Primary polymerization prevention

Martin H Steinberg

In this issue of Blood, Howard et al report a phase 1/2 study of voxelotor (GBT440) in sickle cell anemia. This drug binds to the α-globin chain of hemoglobin and increases hemoglobin-oxygen affinity, thereby decreasing the polymerization tendency of deoxygenated sickle hemoglobin (HbS). Treated patients had a median 1 g/dL increase of hemoglobin concentration, and markers of hemolysis were decreased.1

Deoxygenated HbS polymerization is the primary trigger of sickle cell disease pathophysiology, and its inhibition is therapeutically important. Polymerization (left) can be averted by (1) increasing HbF levels; (2) increasing hemoglobin-oxygen affinity, as with voxelator; (3) “rehydrating” the sickle cell, thereby decreasing the concentration of HbS.9 Polymer-damaged sickle erythrocytes cause vaso-occlusion (top) and hemolysis, a portion of which occurs intravascularly (bottom). ISC, irreversibly sickle cell; N, neutrophil; R, reticulocyte; RBC, sickle erythrocyte. Professional illustration by Somersault18:24.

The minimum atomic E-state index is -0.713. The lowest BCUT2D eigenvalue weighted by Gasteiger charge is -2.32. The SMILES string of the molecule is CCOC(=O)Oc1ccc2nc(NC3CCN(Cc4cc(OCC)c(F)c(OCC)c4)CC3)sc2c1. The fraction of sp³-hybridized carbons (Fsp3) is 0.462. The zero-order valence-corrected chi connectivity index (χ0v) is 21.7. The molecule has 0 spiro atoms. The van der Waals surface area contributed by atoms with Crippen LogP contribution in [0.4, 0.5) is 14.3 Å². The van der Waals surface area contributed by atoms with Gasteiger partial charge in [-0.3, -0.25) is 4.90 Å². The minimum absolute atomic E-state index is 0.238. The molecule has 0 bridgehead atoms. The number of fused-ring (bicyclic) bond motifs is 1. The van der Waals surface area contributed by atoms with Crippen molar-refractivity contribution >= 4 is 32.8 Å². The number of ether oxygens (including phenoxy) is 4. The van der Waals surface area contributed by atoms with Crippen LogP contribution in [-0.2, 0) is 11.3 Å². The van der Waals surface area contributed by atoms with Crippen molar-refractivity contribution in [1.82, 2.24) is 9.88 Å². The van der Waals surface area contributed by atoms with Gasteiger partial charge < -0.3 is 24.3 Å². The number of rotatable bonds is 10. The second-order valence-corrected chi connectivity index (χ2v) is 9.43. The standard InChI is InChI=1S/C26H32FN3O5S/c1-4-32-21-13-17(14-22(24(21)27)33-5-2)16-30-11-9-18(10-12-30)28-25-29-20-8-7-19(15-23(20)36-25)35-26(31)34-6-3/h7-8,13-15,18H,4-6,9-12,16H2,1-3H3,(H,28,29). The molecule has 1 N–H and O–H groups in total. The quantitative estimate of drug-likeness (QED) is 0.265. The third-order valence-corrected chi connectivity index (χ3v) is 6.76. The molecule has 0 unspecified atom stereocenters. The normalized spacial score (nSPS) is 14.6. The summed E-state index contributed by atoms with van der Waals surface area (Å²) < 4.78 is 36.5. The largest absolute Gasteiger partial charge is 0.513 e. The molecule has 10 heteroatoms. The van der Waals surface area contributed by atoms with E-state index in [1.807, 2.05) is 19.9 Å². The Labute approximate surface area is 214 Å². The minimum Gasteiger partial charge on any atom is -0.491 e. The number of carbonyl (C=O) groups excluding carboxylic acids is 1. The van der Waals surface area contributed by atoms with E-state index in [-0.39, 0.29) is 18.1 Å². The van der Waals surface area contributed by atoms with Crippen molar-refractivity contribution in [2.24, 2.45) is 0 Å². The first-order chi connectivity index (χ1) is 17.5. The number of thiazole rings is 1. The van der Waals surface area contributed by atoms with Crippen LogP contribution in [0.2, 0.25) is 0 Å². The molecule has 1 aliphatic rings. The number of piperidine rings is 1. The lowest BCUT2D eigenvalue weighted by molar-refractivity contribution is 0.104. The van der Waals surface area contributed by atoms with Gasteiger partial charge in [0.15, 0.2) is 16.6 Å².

Hydroxyurea is the only approved drug that modifies the course of sickle cell disease. Based on controlled clinical trials in children and adults, it has become the standard of care for this disease, and nearly all patients should receive this drug starting in the first 2 years of life.2 It works primarily by inducing higher levels of fetal hemoglobin (HbF). HbF prevents HbS polymerization because of its exclusion from the polymer. Although most patients, especially when they are young, have an increase in HbF, the benefits of hydroxyurea are not uniform, and 5% to 15% of patients, mainly adults, do not respond or respond inadequately. Voxelator, because it also directly effects HbS polymerization, is another potential disease-modifying treatment. If the results reported here are confirmed, this agent could be employed with hydroxyurea in a combination-therapy approach targeting HbS polymerization; it might even be used as stand-alone treatment in patients who do not respond to or cannot take hydroxyurea.